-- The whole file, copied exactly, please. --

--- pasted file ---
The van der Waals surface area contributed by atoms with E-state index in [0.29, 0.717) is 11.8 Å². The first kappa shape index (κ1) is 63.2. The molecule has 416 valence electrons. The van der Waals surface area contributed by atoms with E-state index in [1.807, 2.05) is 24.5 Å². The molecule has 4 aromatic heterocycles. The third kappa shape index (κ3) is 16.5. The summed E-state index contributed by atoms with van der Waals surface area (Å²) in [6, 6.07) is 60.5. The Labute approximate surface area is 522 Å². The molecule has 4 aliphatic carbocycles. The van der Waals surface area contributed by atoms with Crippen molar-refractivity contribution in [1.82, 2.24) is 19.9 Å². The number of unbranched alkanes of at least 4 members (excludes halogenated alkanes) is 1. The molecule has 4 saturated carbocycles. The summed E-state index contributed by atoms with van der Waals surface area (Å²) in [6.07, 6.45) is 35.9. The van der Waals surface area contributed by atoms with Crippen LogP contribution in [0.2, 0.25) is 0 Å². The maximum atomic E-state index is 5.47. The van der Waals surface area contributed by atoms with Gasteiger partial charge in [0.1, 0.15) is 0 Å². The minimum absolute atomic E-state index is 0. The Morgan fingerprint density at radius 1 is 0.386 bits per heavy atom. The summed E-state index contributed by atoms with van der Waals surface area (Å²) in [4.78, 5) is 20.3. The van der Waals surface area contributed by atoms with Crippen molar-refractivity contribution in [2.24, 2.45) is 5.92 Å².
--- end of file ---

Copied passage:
The van der Waals surface area contributed by atoms with E-state index in [0.29, 0.717) is 11.8 Å². The first kappa shape index (κ1) is 63.2. The molecule has 416 valence electrons. The van der Waals surface area contributed by atoms with E-state index in [1.807, 2.05) is 24.5 Å². The molecule has 4 aromatic heterocycles. The third kappa shape index (κ3) is 16.5. The summed E-state index contributed by atoms with van der Waals surface area (Å²) in [6, 6.07) is 60.5. The Labute approximate surface area is 522 Å². The molecule has 4 aliphatic carbocycles. The van der Waals surface area contributed by atoms with Crippen molar-refractivity contribution in [1.82, 2.24) is 19.9 Å². The number of unbranched alkanes of at least 4 members (excludes halogenated alkanes) is 1. The molecule has 4 saturated carbocycles. The summed E-state index contributed by atoms with van der Waals surface area (Å²) in [6.07, 6.45) is 35.9. The van der Waals surface area contributed by atoms with Crippen LogP contribution in [0.2, 0.25) is 0 Å². The maximum atomic E-state index is 5.47. The van der Waals surface area contributed by atoms with Gasteiger partial charge in [0.1, 0.15) is 0 Å². The minimum absolute atomic E-state index is 0. The Morgan fingerprint density at radius 1 is 0.386 bits per heavy atom. The summed E-state index contributed by atoms with van der Waals surface area (Å²) in [4.78, 5) is 20.3. The van der Waals surface area contributed by atoms with Crippen molar-refractivity contribution in [2.24, 2.45) is 5.92 Å².